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This Focused Performance Weblog started life as a "business management blog" containing links and commentary related primarily to organizational effectiveness with a "Theory of Constraints" perspective, but is in the process of evolving towards primary content on interactive and mobile marketing. Think of it as about Focusing marketing messages for enhanced Performance. If you are on an archive page, current postings are found here.

Thursday, September 19, 2002

Second Thoughts about the Tufte Project Diagram -- After having a chance to think about the diagrams mentioned in the post of 9/17, I'd like to reiterate that while the examples look nice and clean (which appealed to me greatly), as a project gets a bit more complex, i.e., tasks with multiple successors, you'll still have a fair amount of spaghetti going on (They examples show some multiple predecessor situations but only single successors). The clean look will definitely go away in the real world.

In addition, the explicit timeline raises another potential problem as well -- more significant than the cleanliness of the diagram. In my implementations of critical chain-based project management, I encourage clients to use display projects with network diagrams (like the one usually called PERT) rather than Gantts. Gantt charts, with their "predictions" of the future present too much distracting fiction in terms of the time line and dates associated with future tasks. The presentation of anything that can be construed as interim due dates that, if met, imply that the project is "on track," run the risk of introducing Parkinson's Law behaviors into the project, and threaten the schedules speed and schedule performance.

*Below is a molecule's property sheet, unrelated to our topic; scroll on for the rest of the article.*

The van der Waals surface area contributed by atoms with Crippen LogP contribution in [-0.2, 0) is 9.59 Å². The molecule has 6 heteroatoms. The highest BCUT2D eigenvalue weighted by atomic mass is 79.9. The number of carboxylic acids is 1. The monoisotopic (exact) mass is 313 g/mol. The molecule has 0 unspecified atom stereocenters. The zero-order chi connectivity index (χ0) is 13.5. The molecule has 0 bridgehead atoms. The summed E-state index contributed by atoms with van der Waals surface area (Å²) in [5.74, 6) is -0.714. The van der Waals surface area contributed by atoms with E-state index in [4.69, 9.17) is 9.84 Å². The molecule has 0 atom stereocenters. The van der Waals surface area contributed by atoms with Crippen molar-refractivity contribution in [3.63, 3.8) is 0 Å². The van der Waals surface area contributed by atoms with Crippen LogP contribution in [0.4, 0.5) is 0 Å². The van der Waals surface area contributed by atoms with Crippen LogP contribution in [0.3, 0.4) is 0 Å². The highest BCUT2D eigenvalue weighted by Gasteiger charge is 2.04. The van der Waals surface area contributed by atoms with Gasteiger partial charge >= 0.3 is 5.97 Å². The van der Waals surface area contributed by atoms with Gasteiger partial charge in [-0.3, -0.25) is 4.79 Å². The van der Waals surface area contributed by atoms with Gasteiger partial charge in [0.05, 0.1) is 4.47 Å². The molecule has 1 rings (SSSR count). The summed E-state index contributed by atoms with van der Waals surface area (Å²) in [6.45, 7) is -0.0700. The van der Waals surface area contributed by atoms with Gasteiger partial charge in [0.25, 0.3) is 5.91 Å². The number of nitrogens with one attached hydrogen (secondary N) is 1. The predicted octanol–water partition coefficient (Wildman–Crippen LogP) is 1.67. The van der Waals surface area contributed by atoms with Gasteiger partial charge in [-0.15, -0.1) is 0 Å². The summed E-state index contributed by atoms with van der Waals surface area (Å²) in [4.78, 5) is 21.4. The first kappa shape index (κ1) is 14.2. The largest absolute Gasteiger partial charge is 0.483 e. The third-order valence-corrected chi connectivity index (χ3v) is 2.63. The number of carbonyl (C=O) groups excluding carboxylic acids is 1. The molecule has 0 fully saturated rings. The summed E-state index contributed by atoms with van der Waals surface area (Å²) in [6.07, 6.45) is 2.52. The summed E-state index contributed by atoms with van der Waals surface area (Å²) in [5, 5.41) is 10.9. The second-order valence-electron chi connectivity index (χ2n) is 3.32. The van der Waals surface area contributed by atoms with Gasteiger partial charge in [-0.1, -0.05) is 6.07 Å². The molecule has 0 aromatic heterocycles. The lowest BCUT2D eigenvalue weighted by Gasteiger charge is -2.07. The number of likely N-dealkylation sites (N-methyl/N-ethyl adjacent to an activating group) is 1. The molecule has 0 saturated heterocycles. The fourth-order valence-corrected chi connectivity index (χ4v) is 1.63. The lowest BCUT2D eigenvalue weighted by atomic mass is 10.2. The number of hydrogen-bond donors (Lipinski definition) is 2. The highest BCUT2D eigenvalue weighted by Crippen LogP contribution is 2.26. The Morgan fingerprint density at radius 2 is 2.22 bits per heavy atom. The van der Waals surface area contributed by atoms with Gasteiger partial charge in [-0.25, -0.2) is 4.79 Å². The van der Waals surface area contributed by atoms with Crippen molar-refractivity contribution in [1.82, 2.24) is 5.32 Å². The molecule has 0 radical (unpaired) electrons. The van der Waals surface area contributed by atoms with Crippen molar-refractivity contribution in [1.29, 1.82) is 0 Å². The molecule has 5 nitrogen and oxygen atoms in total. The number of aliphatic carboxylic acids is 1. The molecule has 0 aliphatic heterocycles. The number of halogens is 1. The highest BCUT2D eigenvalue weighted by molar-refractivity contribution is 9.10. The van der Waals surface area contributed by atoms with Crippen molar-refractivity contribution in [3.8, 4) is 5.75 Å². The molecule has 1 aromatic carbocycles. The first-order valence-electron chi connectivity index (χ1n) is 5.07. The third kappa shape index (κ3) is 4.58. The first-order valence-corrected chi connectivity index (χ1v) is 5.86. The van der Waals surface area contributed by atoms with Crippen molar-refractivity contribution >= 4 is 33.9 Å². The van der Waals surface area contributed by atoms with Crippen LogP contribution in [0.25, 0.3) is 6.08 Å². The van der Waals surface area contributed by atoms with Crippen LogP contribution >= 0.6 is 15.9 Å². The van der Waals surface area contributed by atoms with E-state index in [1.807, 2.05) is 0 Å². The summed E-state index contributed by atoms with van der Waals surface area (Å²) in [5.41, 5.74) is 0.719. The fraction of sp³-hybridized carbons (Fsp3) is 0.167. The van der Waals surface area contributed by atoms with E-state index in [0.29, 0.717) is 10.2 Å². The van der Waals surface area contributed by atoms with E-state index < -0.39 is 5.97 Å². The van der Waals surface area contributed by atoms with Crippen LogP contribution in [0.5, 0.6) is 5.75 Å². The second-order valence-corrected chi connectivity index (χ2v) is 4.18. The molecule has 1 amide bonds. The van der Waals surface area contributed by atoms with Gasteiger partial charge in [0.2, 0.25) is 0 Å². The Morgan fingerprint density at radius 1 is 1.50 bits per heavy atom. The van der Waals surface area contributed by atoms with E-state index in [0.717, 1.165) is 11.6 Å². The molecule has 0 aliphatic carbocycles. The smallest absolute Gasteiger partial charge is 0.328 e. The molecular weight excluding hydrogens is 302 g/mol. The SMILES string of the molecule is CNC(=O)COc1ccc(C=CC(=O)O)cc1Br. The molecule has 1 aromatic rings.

A network diagram and an indication of current project buffer status should suffice to describe a project, its status, and its health. If necessary to determine corrective action when buffers get too consumed, the PM can dig into the Gantt info to see where assumptions about future task durations provide opportunities for improvement.

What I do like, however, about the Tufte diagram is the idea of the vertical axis containing resources with the sense (if not the detail) of time (via the logical dependencies) along the horizontal. The resource structure, resulting in a swimlane-like diagram, will allow resources and their mangers to more easily see where their activity is, and as tasks get checked off as complete, their approach.

So I guess a reasonable variation would be network diagrams organized by a vertical depiction of resources.

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